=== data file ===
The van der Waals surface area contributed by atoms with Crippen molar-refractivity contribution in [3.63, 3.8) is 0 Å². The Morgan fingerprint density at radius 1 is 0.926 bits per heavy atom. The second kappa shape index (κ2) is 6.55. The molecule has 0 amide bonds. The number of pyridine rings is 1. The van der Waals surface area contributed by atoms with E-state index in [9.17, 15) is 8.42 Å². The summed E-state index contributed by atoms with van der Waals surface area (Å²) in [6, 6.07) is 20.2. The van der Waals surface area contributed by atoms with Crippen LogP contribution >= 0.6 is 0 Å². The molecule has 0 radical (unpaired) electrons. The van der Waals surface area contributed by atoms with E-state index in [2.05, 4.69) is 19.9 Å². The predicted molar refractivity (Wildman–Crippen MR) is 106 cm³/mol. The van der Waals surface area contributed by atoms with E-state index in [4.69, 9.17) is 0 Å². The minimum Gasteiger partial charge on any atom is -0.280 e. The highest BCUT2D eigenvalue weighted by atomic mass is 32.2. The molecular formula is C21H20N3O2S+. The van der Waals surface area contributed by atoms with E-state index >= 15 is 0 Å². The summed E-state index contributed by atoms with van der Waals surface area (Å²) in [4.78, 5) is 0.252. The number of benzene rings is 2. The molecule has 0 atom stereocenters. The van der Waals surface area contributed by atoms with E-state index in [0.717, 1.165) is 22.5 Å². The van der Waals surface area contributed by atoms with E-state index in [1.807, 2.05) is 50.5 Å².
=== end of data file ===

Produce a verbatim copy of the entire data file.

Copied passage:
The van der Waals surface area contributed by atoms with Crippen molar-refractivity contribution in [3.63, 3.8) is 0 Å². The Morgan fingerprint density at radius 1 is 0.926 bits per heavy atom. The second kappa shape index (κ2) is 6.55. The molecule has 0 amide bonds. The number of pyridine rings is 1. The van der Waals surface area contributed by atoms with E-state index in [9.17, 15) is 8.42 Å². The summed E-state index contributed by atoms with van der Waals surface area (Å²) in [6, 6.07) is 20.2. The van der Waals surface area contributed by atoms with Crippen LogP contribution >= 0.6 is 0 Å². The molecule has 0 radical (unpaired) electrons. The van der Waals surface area contributed by atoms with E-state index in [2.05, 4.69) is 19.9 Å². The predicted molar refractivity (Wildman–Crippen MR) is 106 cm³/mol. The van der Waals surface area contributed by atoms with E-state index in [4.69, 9.17) is 0 Å². The minimum Gasteiger partial charge on any atom is -0.280 e. The highest BCUT2D eigenvalue weighted by atomic mass is 32.2. The molecular formula is C21H20N3O2S+. The van der Waals surface area contributed by atoms with E-state index >= 15 is 0 Å². The summed E-state index contributed by atoms with van der Waals surface area (Å²) in [4.78, 5) is 0.252. The number of benzene rings is 2. The molecule has 0 atom stereocenters. The van der Waals surface area contributed by atoms with E-state index in [0.717, 1.165) is 22.5 Å². The van der Waals surface area contributed by atoms with E-state index in [1.807, 2.05) is 50.5 Å².